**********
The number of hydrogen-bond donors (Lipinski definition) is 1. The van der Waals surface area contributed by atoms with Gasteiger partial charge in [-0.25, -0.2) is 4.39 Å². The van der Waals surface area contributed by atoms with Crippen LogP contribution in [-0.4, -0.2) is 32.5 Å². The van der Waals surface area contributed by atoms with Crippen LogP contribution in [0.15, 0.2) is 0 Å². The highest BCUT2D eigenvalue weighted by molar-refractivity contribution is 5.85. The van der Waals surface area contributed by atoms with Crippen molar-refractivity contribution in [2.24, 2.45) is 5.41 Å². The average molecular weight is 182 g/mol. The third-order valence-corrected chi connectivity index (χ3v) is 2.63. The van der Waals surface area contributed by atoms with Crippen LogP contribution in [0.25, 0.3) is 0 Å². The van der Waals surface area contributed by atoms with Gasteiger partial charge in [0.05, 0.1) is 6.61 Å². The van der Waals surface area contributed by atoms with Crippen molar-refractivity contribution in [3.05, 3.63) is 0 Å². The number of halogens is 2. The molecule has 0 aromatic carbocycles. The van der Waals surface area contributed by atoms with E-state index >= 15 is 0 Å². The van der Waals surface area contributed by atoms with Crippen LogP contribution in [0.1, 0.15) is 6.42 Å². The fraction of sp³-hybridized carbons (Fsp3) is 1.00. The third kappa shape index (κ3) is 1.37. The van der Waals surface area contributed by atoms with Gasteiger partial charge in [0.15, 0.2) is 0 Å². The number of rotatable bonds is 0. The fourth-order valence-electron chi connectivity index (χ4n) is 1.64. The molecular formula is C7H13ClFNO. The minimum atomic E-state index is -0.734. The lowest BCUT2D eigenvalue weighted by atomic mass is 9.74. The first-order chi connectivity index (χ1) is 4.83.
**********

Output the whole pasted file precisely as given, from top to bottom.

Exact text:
The number of hydrogen-bond donors (Lipinski definition) is 1. The van der Waals surface area contributed by atoms with Gasteiger partial charge in [-0.25, -0.2) is 4.39 Å². The van der Waals surface area contributed by atoms with Crippen LogP contribution in [-0.4, -0.2) is 32.5 Å². The van der Waals surface area contributed by atoms with Crippen LogP contribution in [0.15, 0.2) is 0 Å². The highest BCUT2D eigenvalue weighted by molar-refractivity contribution is 5.85. The van der Waals surface area contributed by atoms with Crippen molar-refractivity contribution in [2.24, 2.45) is 5.41 Å². The average molecular weight is 182 g/mol. The third-order valence-corrected chi connectivity index (χ3v) is 2.63. The van der Waals surface area contributed by atoms with Crippen LogP contribution in [0.25, 0.3) is 0 Å². The van der Waals surface area contributed by atoms with Gasteiger partial charge in [0.05, 0.1) is 6.61 Å². The van der Waals surface area contributed by atoms with Crippen molar-refractivity contribution in [3.05, 3.63) is 0 Å². The number of halogens is 2. The molecule has 0 aromatic carbocycles. The van der Waals surface area contributed by atoms with E-state index >= 15 is 0 Å². The van der Waals surface area contributed by atoms with Crippen LogP contribution in [0.1, 0.15) is 6.42 Å². The fraction of sp³-hybridized carbons (Fsp3) is 1.00. The third kappa shape index (κ3) is 1.37. The van der Waals surface area contributed by atoms with Gasteiger partial charge in [0.15, 0.2) is 0 Å². The number of rotatable bonds is 0. The fourth-order valence-electron chi connectivity index (χ4n) is 1.64. The molecular formula is C7H13ClFNO. The minimum atomic E-state index is -0.734. The lowest BCUT2D eigenvalue weighted by atomic mass is 9.74. The first-order chi connectivity index (χ1) is 4.83.